Wang: That's about 15 percent of this year's graduates who haven't found work. That's probably a little lower than the actual number, but the real number is near this number. It's a fact that many students can find jobs. But they also can't find satisfying jobs and they refuse jobs with bad work environments and low salary and are unwilling to work in rural areas. If more students would work in small cities, the number would not as high as 800,000. In the coming year, there will still be around 10 percent of graduates who can't find jobs even when the economy is better, because most of them want to stay in big cities.The government has implemented measures to encourage graduates to work in underdeveloped areas, though this mainly focus on government employees. As for the enterprises, it's hard for government to give subsidies to graduates, but I think the government should try to promote the importance of graduates working in underdeveloped areas. Besides, the stimulus plan will go to major infrastructure projects which will have chain effect in economic, especially in big cities. Then lots of graduates can be absorbed and because of this many graduates can stay in the cities. Compared graduates looking for jobs and migrant workers, the government is more concerned about migrant workers not finding jobs. There are many dangers if we don't deal with migrant workers problems properly. Migrant workers have many more pressures in life because most of them have to support families. It's not realistic for them to go back to their hometowns. Many of them left their hometowns years ago and they don't know how to farm.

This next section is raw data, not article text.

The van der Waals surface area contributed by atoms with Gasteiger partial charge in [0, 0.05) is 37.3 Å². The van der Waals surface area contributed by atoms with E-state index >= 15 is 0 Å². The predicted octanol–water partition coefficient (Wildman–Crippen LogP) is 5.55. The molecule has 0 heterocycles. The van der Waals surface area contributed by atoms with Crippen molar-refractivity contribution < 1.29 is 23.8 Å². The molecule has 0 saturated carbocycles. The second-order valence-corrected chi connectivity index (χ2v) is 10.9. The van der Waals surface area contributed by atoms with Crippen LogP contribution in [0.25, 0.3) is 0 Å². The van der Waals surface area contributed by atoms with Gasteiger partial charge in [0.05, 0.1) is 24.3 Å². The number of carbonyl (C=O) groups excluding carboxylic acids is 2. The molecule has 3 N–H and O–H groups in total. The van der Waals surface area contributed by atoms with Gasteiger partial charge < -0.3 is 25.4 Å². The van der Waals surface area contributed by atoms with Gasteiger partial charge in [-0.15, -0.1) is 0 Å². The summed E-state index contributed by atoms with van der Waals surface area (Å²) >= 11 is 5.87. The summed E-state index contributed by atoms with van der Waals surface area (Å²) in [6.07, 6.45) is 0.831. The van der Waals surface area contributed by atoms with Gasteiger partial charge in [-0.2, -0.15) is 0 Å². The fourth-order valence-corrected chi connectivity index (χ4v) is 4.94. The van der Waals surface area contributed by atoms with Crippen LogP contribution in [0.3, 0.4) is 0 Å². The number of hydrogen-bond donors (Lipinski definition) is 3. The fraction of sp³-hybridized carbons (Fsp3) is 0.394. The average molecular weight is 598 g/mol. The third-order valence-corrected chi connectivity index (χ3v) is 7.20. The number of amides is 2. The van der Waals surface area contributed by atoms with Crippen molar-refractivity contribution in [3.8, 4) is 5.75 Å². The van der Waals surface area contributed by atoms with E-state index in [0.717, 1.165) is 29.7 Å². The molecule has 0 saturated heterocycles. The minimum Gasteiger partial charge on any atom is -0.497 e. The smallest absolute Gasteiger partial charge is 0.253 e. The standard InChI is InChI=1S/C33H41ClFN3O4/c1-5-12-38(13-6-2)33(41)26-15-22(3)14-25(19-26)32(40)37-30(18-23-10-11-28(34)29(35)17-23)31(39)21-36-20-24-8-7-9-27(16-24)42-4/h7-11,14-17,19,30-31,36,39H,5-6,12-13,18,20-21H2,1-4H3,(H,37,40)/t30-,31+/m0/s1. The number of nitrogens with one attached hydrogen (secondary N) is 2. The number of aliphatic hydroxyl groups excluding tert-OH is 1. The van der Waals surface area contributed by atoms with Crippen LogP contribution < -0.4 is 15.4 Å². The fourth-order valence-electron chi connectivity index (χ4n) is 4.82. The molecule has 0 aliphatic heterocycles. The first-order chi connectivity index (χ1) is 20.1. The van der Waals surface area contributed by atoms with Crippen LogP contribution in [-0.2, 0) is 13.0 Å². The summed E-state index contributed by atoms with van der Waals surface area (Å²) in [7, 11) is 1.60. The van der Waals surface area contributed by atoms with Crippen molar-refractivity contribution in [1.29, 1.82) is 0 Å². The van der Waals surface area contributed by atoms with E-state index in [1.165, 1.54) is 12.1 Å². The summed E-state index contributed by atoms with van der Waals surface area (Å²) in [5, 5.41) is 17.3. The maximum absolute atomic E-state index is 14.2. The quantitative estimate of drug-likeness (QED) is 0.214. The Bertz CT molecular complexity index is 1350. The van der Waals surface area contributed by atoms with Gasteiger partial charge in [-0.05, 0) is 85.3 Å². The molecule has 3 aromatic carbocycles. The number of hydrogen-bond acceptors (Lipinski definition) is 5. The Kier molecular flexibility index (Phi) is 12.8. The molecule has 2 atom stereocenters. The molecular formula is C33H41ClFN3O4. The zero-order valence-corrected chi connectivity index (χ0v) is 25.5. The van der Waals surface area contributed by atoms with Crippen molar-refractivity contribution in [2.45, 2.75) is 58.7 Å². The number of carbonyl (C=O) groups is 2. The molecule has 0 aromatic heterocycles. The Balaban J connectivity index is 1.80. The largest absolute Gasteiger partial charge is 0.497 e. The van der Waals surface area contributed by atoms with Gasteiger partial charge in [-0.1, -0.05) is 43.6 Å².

Q. Most of the university students I talked to were very worried about finding a job, but I found most of them to be optimistic about their long-term prospects. What do you think could be done better to create more work for university grads in China, and do you think the government is doing enough in this regard?
Keidel: The bulk of job opportunities for college grads will be in enterprises as low and eventually middle level managers. This lower status requires an adjustment of expectations about the kind of jobs such graduates can expect to enjoy, but that adjustment will come. The best thing the government can do is stimulate growth. Corporate entry-level white-collar jobs will follow.
Rozelle: China is going to need more college grads in the future as their economy grows.Nothing needs to be done more than good economic management. Maybe a bit more aid for graduate schools during the recession.
Wang: First, economic development across China is not in equilibrium. About 80 percent to 90 percent of localities are underdeveloped, while there are only several developed cities, so the government should encourage college graduates to work in smaller cities. At the same time, the government needs to do more to stimulate the economy in smaller cities so that graduates have more job opportunities. Actually, government has such an economic plan, but it's not detailed enough yet and it has not be implemented.